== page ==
School in Tokyo

Thanks to my friends at Google Maps, few words are needed to explain just how fantastic the location of my school in Tokyo was.

My School in Tokyo

  • Giant red circle = my school
  • Thing that looks like the Eiffel Tower = Tokyo Tower (for an explination of why Japan felt the need for its own version of the Eiffel Tower, see here see here.)

  • Big grey blob = Tokyo
  •  A = Tokyo Tower

Pretty great, right?

 The Tokyo Language Center is a school for international students who want to learn Japanese, with a focus on passing the Japanese Literacy Test (JPLT). There are five levels to the JPLT, level one being the highest (which most students of Japanese, including myself, dream of attaining). Once you have a level one cert under your belt not only are you considered to be pretty fluent in the language, you are also eligible to study full-time at a Japanese university - something which a lot of the students in my class were aiming to do. The test is not an easy thing to pass by any means; it is suggested that students need to spend at least nine-hundred hours in total to have a chance of passing. Cramming over 2,000 kanji, 10,000 words, and a hell of a lot of grammar into your head is no walk in the park.

Sadly, I haven't reached that level yet. On my first day in the school I sat a short exam to gauge my level of Japanese, and it was determined that, with a bit of help, I'd be able for the level 3 exam. I have to say, I was pretty chuffed with myself. Fair enough, I had already had six weeks in Suwa, but there were no formal lessons included in that trip and, despite what is commonly thought, you can't become fluent just by living in a country; there is a lot of work and study involved, especially in the case of a language such as Japanese, which is so different from our own.

With other Germanic and Romantic tongues the vocabulary and grammar tend to be somewhat similar, whereas Japanese and English are worlds (or at least continents) apart. I am by no means saying that other European languages are easier to learn, but that the method of learning them is quite different. In the case of French, it is possible to learn a lot simply by listening; the similarities between it and English will allow you to pick up the gist of what is being said most of the time. Even if the word doesn't sound exactly the same, there will generally be some correlation that helps to either to understand the word or remember its meaning once you discover it. A good example is the word for 'landing' - 'terrissage'. On first hearing it might not make much sense, but once you examine it a bit more carefully it become obvious: terrissage=terrace=ground=landing. No such luck with Japanese.

In Japan, if you don't know the vocabulary specific to a topic, understanding anything can be quite a struggle. True, there are plenty of occasions where the Japanese word for something has been taken directly from English e.g pi-ku-ni-ku is the word for picnic, ka-me-ra the word for camera, etc. but this tends to apply only to nouns, and even then only ones that have been recently invented/introduced to Japan. When it came to discussing things such as politics, history (which seems to be a pretty common topic of conversation), directions, local cuisine, cinema, novels, etc. I found myself pretty lost without A) my manic hand-gestures and impromptu games of charades, which were the basis of a lot of my communication, and B) my dictionary. Despite the fact that I was learning tonnes every day, there was no denying the fact that a lot of the time I simply hadn't a clue. At times it was a bit disheartening.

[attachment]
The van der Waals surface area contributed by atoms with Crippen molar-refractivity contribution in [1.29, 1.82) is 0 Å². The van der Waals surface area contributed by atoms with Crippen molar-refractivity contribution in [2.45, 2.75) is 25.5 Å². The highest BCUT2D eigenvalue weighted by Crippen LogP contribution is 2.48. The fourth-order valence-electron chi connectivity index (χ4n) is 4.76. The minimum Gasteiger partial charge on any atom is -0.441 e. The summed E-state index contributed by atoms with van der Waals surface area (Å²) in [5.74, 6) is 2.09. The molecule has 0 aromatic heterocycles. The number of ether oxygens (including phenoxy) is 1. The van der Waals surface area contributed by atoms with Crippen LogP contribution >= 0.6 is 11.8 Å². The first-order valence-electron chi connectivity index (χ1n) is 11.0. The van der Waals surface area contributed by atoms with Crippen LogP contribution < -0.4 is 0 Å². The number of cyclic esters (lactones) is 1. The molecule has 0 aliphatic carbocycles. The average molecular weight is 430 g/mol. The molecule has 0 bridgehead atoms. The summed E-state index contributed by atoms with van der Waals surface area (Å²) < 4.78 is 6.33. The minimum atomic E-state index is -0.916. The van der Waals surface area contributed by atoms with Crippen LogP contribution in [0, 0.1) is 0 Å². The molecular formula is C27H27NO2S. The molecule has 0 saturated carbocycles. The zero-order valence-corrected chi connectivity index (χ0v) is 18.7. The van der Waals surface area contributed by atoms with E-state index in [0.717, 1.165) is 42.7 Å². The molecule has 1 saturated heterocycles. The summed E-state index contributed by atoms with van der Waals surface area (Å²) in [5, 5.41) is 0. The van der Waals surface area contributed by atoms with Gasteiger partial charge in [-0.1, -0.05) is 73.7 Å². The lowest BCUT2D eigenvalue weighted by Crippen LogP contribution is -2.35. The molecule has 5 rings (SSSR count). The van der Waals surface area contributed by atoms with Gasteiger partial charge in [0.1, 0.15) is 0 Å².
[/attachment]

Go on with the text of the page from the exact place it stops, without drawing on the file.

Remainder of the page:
There is this supposition that if you spend any amount of time living in a country for purposes other than a holiday that you will come home practically fluent; many of my friends and relatives seem to think, despite my insistence to the contrary, that I might as well be a native speaker at this stage, when the reality is that I have a long, long way to go. Not that that is a bad thing; I love studying Japanese, but it is frustrating when people suppose you can attain a proficiency that takes natives a lifetime to achieve in a number of weeks. It belittles the hard work that all language students have to devote to their studies, be they in their own country or abroad, and it piles on the pressure. I can remember lots of times when I though I was a bit of an eejit for not being better at Japanese, though myself a fool for having been in Tokyo for four weeks and still be struggling with basic communication. Going to the country and using the language everyday is certainly the best way to learn, but it doesn't happen overnight.

Oh dear. This post was, in fact, supposed to be a basic overview of my time in school in Tokyo, but I seem to have gotten a little side-tracked. Oh well, I'd better get started on my next one so!